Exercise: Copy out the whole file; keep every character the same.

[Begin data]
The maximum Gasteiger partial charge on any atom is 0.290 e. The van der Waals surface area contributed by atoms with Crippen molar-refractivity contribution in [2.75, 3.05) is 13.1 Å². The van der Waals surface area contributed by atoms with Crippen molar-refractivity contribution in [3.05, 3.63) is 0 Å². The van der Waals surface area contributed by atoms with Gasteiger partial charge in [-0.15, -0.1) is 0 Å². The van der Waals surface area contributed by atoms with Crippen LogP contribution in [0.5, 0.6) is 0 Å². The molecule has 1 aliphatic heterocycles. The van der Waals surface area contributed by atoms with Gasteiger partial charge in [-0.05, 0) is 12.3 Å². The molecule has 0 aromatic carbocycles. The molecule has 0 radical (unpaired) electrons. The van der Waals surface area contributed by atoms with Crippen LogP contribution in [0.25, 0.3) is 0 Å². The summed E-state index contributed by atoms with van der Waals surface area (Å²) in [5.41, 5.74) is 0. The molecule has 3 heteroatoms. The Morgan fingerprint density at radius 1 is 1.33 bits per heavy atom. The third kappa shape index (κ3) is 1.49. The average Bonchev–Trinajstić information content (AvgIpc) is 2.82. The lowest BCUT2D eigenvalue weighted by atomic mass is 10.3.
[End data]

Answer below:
The maximum Gasteiger partial charge on any atom is 0.290 e. The van der Waals surface area contributed by atoms with Crippen molar-refractivity contribution in [2.75, 3.05) is 13.1 Å². The van der Waals surface area contributed by atoms with Crippen molar-refractivity contribution in [3.05, 3.63) is 0 Å². The van der Waals surface area contributed by atoms with Gasteiger partial charge in [-0.15, -0.1) is 0 Å². The van der Waals surface area contributed by atoms with Crippen LogP contribution in [0.5, 0.6) is 0 Å². The molecule has 1 aliphatic heterocycles. The van der Waals surface area contributed by atoms with Gasteiger partial charge in [-0.05, 0) is 12.3 Å². The molecule has 0 aromatic carbocycles. The molecule has 0 radical (unpaired) electrons. The van der Waals surface area contributed by atoms with Crippen LogP contribution in [0.25, 0.3) is 0 Å². The summed E-state index contributed by atoms with van der Waals surface area (Å²) in [5.41, 5.74) is 0. The molecule has 3 heteroatoms. The Morgan fingerprint density at radius 1 is 1.33 bits per heavy atom. The third kappa shape index (κ3) is 1.49. The average Bonchev–Trinajstić information content (AvgIpc) is 2.82. The lowest BCUT2D eigenvalue weighted by atomic mass is 10.3.